Gadget Lust: April Music's Aura Note V2 Will Eat Your iPod for Breakfast

April Music’s Aura Note V2 is a multitasking music machine that takes one back in time by incorporating new and old audio technologies into one device. April Music

Begging your indulgence, please hear Rod Serling's voice as you read the following: "The time is the day before yesterday. You have no smartphone, no GPS, not even a lowly pager. You want to listen to music but can't find your earbuds, there's no Spotify, nary a lowly Walkman. Welcome, benighted soul, to the Audio Twilight Zone."

Scary scenario, eh, being denied your musical instant gratification? Thank the digital demigods for enabling us to cue up a bit of Beethoven or Boyz II Men in an eye-blink, but show even more gratitude that hi-fi eggheads are still obsessing about little details like sound quality and elegantly simple design. Meet April Music's Aura Note V2, a multitasking music machine that takes one back in time to when dynamics, tone-color and stereo imagery were more important than portability and streaming.

Not that anyone under 25 would remember, but they used to make something called a receiver—a combo amp and radio tuner that you plugged your turntable or CD player into. Then you strung actual "wires" therefrom and connected them to what they used to call "speakers." Think of them as wooden boxes that make noise and vibrate. Archaic, I know.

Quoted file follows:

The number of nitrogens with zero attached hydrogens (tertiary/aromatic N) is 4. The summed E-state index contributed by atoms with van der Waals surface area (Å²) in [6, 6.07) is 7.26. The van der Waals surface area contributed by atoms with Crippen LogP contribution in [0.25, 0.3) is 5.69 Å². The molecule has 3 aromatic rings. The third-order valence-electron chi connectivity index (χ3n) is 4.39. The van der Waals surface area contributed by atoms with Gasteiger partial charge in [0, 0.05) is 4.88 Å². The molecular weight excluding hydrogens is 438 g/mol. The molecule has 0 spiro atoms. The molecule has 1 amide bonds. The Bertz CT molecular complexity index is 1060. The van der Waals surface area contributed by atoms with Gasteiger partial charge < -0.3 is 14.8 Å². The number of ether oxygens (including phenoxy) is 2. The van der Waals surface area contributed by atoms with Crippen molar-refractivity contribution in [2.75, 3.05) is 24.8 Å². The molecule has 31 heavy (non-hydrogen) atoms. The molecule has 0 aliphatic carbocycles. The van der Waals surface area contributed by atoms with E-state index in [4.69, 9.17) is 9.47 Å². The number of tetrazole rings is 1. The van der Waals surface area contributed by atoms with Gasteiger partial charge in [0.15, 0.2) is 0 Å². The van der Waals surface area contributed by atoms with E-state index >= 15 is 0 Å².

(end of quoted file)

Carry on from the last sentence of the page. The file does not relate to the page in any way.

OK, enough with the jokey setup. Aura Version 2 is a quite sophisticated, all-in-one box—CD player, FM radio tuner, USB digital converter and 125-watt-per-channel stereo amplifier. If you're anything like me, you've been staring at a wall-full of CDs for the past several years wondering whether to give them to Goodwill or just make coasters out of them. I confess: When I want to listen to Mozart, I, too, type his name into Spotify and am bewildered by the choices.

The Aura Version 2 incorporates a CD player, FM radio tuner, USB digital converter and 125-watt-per-channel stereo amplifier. April Music

Instead, this morning I fired up the Aura and slipped in Paul Simon's album, So Beautiful or So What, which master engineer-producer Phil Ramone recorded before his death in 2013. Though they did it on a digital Pro Tools rig inside a Connecticut cottage, the low end is thumping and solid, and Simon's voice rings clear and clean above the rhythmic fray. For dessert I went with Nina Simone Sings the Blues and was equally impressed by the naturalness and definition coming through my powered Dynaudio speakers.

As important as the gorgeous sound is the tiny footprint such a unit takes up in your minimalist den or living room. Its gleaming stainless-steel exterior is quietly handsome, and the push-button controls quite intuitive and easy to master. Two USB sockets mean you can connect memory sticks, iPhones or iPods, which would allow you to digitally stream music if those damnable CDs start to pile up. And of course there's a headphone jack if you want to ditch the speakers and use the Aura as a high-end bedside system. It can also handle a subwoofer for you low-end junkies.

At around $3,000 retail, the Aura V2 isn't exactly cheap, but when you consider all that you're getting in one tiny enclosure, you could easily spend twice as much on comparable components and need a half-acre to set them all up. Small is beautiful, and in this case, sounds lovely too.